Human Factors & Engineering Psychology

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Use your understanding of human cognition and behaviour to design, improve and adapt products, processes, and systems in terms of efficiency, usability, or safety.

In our daily life, we interact with all kinds of products, processes and systems. Think of your smartphone, computers, cars, or even robots, but also less tangible concepts, such as work processes or newsgathering. How do you make sure these interactions are successful? For example, what does it take for people to trust autonomous cars? And how do humans interact with chatbots sufficiently? The specialisation in Human Factors & Engineering Psychology will provide you with an in-depth understanding of human cognition and behaviour, in order to design, improve and adapt products, processes and systems to complement human behaviour and capabilities.

“This specialisation is not just about advanced digital technologies or products. Human factors apply to any system that humans interact with. Even the language we use in the messages we convey is a system in this sense.”
Simone Borsci, Assistant Professor of Human Factors and Cognitive Ergonomics

What to expect?

New technologies can be perfectly engineered, but if you don’t take human factors into account, the product in itself becomes useless, or even worse: unsafe. After all, products, systems, or processes are designed to serve human beings and not vice versa. So, what does it take to make these interactions effective, efficient, safe, and user-friendly? To answer this question, cognitive psychology is the central starting point. Within this specialisation, you will delve deeper into how the human mind – with its strengths and weaknesses – works, and learn to predict human behaviour in human-technical systems.

Examples of courses you will follow during this specialisation
  • How can you design interactive products that suit the human user’s mind in the best way? The course Human Computer Interaction will familiarise you with the field of usability research and user experience (UX) design.
  • During the course Advanced Research Methods for Human Factors and Engineering, you will be introduced to research methods and tools that can help to evaluate and design systems, from eye-tracking methods to EEG measurements, and from statistics to coding in R. In addition, you will learn to critically reflect on research in this applied field.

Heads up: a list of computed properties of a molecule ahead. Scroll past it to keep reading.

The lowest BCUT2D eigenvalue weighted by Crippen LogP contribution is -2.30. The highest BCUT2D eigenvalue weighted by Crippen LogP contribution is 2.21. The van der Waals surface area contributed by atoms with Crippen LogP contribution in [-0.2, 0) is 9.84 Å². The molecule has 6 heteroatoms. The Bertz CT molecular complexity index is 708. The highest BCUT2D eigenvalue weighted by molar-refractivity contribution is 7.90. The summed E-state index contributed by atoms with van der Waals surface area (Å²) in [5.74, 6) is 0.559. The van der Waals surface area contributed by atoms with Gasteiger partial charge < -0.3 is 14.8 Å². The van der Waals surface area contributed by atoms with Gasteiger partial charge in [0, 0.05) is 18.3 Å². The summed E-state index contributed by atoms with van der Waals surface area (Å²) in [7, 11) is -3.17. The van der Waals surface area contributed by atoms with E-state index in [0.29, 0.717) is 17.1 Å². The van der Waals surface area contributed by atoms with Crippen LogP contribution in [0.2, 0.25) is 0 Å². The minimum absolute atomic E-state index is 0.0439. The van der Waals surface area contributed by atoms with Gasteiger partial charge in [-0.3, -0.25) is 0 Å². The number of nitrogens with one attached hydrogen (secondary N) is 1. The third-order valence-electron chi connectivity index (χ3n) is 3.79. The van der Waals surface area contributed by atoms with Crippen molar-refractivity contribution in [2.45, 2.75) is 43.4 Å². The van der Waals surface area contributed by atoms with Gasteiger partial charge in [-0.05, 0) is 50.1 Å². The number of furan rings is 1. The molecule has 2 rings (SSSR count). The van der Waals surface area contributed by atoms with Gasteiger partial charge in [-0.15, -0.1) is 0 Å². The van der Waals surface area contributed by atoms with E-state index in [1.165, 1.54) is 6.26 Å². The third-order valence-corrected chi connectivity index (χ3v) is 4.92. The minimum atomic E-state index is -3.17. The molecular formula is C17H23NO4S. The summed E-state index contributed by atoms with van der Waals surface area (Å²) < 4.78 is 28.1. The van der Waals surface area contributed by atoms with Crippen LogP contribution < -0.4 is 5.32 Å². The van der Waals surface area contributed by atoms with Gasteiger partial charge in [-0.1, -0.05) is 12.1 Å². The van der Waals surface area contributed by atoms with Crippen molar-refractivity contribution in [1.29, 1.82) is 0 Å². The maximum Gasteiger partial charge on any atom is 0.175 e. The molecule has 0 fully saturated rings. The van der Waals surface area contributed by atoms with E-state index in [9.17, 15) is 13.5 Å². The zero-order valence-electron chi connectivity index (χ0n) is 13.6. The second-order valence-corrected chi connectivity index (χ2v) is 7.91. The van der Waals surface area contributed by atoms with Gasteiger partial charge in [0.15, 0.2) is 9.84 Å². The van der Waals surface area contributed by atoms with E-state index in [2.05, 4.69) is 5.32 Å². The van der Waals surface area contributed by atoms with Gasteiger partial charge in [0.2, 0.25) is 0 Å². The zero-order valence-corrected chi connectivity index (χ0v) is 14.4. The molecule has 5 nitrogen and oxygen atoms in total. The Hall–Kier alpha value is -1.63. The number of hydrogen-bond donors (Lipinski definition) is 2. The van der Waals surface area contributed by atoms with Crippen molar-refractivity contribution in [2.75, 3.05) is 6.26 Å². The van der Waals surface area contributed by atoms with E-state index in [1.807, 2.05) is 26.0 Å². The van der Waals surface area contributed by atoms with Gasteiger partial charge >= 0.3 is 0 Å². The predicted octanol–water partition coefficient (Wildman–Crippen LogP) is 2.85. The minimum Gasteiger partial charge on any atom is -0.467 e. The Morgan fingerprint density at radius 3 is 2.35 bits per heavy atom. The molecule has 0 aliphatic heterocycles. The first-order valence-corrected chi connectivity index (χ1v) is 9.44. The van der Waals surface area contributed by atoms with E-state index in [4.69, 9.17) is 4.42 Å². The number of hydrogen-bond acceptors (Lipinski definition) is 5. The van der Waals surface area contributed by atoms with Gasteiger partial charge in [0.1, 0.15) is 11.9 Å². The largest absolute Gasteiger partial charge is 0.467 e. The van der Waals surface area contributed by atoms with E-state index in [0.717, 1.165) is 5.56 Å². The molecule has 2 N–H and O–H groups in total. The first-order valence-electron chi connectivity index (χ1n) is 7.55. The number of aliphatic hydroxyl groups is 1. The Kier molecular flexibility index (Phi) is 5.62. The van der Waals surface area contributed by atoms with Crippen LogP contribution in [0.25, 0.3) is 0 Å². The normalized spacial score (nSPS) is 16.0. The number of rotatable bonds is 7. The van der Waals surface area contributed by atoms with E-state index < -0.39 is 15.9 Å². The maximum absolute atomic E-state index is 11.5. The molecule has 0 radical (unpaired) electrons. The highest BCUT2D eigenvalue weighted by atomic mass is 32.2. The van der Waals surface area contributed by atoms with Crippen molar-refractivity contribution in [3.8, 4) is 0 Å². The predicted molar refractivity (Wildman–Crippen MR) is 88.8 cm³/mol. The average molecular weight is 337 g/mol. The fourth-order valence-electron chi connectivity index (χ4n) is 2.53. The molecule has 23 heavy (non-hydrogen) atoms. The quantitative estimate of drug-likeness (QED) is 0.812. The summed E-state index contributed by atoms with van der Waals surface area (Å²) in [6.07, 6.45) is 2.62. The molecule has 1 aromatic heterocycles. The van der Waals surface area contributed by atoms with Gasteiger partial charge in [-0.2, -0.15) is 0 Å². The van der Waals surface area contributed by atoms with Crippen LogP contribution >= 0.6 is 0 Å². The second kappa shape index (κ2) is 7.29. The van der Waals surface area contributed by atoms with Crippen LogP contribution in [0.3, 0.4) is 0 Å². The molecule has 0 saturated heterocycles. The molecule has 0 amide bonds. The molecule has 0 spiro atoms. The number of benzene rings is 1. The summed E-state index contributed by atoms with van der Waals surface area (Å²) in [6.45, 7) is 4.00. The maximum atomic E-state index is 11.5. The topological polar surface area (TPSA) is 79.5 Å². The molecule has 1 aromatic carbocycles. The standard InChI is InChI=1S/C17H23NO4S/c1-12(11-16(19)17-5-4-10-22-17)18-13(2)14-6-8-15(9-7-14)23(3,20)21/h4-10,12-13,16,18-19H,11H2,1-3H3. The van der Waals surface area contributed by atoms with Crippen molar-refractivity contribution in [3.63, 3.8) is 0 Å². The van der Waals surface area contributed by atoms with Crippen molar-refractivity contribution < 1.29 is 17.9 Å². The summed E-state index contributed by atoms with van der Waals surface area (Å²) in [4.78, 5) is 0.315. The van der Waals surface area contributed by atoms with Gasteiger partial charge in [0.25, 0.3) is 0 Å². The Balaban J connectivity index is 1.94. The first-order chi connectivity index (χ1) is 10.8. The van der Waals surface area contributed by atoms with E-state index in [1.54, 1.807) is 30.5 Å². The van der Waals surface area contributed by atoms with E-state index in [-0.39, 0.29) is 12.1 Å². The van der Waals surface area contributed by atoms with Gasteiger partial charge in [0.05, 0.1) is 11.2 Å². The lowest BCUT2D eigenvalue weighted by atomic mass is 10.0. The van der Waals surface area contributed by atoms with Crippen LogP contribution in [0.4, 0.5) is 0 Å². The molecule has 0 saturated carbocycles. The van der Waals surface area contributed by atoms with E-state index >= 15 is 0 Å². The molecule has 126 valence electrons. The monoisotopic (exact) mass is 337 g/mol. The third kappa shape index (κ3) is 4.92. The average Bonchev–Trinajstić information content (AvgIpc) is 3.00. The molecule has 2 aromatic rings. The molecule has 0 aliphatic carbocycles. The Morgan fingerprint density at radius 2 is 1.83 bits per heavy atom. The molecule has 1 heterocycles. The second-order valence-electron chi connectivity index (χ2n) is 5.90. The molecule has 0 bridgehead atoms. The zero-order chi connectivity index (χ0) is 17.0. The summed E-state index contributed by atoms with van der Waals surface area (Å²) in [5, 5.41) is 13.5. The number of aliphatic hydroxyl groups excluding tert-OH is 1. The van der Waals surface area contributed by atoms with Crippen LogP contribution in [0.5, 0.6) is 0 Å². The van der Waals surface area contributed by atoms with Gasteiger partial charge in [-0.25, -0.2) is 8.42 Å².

• What cognitive processes are involved in using road traffic systems, such as (self-driving) cars or navigation systems? The course Traffic Psychology will give you in-depth insights into human cognition in the specific field of road transport.

From healthcare to the automotive industry and from robotics/AI to the gaming industry, there’s a wide variety of topics you could explore within this specialisation. You could research the usability and safety of in-vehicle information systems or focus on Virtual Reality-based training simulators that help surgeons enhance surgical operations. Moreover, you could focus on physical, organisational and cognitive aspects that reflect different spectrums of the human experience, such as memory, attention, motor learning and performance, workload, and alertness. But also: how does today’s digitally advanced society impact our brain, habits and ways of thinking? Do we still trust technology with the current massive distribution of artificial intelligence? If these questions intrigue you, this specialisation will suit you perfectly.

What will you learn?

As a graduate of this Master's and this specialisation, you have acquired specific, scientific knowledge, skills and values, which you can put to good use in your future job.

  • Knowledge

    After completing this Master’s specialisation, you:

    • have solid knowledge in Human Factors and Engineering methods that are available for design, usability and user experience research;
    • have a broad overview of cognitive, physiological and environmental aspects involved in Human Factors and Engineering;
    • have a fundamental understanding of system thinking and interaction with advanced systems.
  • Skills

    After successfully finishing this Master’s specialisation, you:

    • are able to apply cognitive theories and principles to the design of socio-technical systems, products and services;
    • can apply advanced methodologies relevant for research problems in the field of Human Factors and Engineering;
    • are able to set up research, conduct studies and analyse quantitative and qualitative data in the domain of Human Factors and Engineering.
  • Values

    After completing this Master’s specialisation, you:

    • are aware of social, environmental, sustainability and safety aspects involved in the design of socio-technical systems, products and services;
    • have a critical mindset towards the integration of technology in society to identify gaps and propose solutions;
    • believe that sociotechnical systems and products must always serve people, not vice versa.

Other master's and specialisations

Is this specialisation not exactly what you are looking for? Maybe one of the other specialisations suits you better. Or find out more about these other master’s:

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